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High Taxes in Hard Times: How Denmark Built and Maintained a Huge Income Tax


  • Ganghof, Steffen


Denmark is a welfare state whose income tax burden is larger than the total tax burden of the United States or Japan. Given recent political science accounts of the links between tax mixes and the welfare state, Denmark seems to be a puzzling anomaly. These accounts see income taxation as inherently problematic and claim that 'regressive taxes' (social security contributions and indirect consumption) have been conducive to building and maintaining large tax/welfare states. This article provides a simple explanation of the ?Danish puzzle? and challenges the argument about tax mixes. What is problematic about income taxation is capital income taxation, but low income taxes are only one of two ways to keep the capital income tax burden moderate. The other is to differentiate the tax burdens for capital and labor within the income tax. The article also explores the politics of income tax differentiation and suggests that Denmark's high level of income taxation made it easier to maintain and even increase this level in the 1980s and 1990s.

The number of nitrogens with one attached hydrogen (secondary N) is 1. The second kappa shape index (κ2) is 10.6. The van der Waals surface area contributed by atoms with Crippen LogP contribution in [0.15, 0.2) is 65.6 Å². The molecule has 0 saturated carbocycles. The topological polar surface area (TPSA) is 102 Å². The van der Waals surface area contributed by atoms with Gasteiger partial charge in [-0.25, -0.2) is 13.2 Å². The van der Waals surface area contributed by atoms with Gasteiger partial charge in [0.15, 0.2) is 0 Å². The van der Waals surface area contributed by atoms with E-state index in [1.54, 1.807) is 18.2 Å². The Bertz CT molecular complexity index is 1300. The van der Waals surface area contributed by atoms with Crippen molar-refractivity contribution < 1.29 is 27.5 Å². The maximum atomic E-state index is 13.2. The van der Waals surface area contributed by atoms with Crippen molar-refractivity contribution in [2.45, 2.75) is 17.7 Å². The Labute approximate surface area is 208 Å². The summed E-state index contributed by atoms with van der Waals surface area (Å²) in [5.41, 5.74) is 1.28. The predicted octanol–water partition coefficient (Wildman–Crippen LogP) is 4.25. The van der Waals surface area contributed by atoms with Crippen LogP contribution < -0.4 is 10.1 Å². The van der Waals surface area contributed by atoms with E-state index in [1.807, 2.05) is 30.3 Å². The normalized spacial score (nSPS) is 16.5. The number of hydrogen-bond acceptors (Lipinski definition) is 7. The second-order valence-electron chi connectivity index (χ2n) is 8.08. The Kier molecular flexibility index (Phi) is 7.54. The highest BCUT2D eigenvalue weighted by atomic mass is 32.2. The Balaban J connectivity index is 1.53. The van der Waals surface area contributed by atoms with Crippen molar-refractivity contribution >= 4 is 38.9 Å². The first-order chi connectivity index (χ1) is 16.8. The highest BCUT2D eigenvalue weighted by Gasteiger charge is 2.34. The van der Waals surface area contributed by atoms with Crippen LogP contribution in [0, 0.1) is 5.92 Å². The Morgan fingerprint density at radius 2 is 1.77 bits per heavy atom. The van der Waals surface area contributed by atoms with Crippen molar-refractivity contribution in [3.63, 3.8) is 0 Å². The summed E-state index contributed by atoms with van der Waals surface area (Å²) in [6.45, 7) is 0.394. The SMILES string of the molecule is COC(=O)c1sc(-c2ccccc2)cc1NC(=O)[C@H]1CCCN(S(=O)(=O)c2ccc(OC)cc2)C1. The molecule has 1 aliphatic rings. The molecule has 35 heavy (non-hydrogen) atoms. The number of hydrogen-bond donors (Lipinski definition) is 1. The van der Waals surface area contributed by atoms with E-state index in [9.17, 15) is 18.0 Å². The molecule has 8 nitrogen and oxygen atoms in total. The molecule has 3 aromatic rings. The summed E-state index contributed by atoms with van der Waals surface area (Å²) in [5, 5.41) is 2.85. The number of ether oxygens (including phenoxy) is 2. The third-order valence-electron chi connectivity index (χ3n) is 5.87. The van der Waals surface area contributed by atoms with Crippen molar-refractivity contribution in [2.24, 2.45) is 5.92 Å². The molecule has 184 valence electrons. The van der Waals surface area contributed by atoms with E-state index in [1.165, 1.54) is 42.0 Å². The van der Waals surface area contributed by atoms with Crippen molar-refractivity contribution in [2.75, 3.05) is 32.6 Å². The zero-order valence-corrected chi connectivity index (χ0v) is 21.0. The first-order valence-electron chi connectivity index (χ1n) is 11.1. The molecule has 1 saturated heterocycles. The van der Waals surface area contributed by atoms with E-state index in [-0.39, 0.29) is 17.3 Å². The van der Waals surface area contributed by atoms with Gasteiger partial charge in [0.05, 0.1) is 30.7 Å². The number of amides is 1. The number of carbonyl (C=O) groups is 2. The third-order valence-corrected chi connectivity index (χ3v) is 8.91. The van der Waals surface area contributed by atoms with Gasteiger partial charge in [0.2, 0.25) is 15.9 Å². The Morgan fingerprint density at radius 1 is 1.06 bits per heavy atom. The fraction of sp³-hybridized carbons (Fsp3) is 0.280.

Suggested Citation

  • Ganghof, Steffen, 2005. "High Taxes in Hard Times: How Denmark Built and Maintained a Huge Income Tax," MPIfG Discussion Paper 05/5, Max Planck Institute for the Study of Societies.
  • Handle: RePEc:zbw:mpifgd:055

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    Cited by:

    1. Niamh Hardiman & Patrick Murphy & Orlaith Burke, 2008. "Legitimating Fiscal Stabilization: Ireland in Comparative Perspective," Working Papers 200813, Geary Institute, University College Dublin.
    2. Bogedan, Claudia, 2006. "Readjusting the social democratic welfare state in Denmark 1973 - 2003," TranState Working Papers 40, University of Bremen, Collaborative Research Center 597: Transformations of the State.

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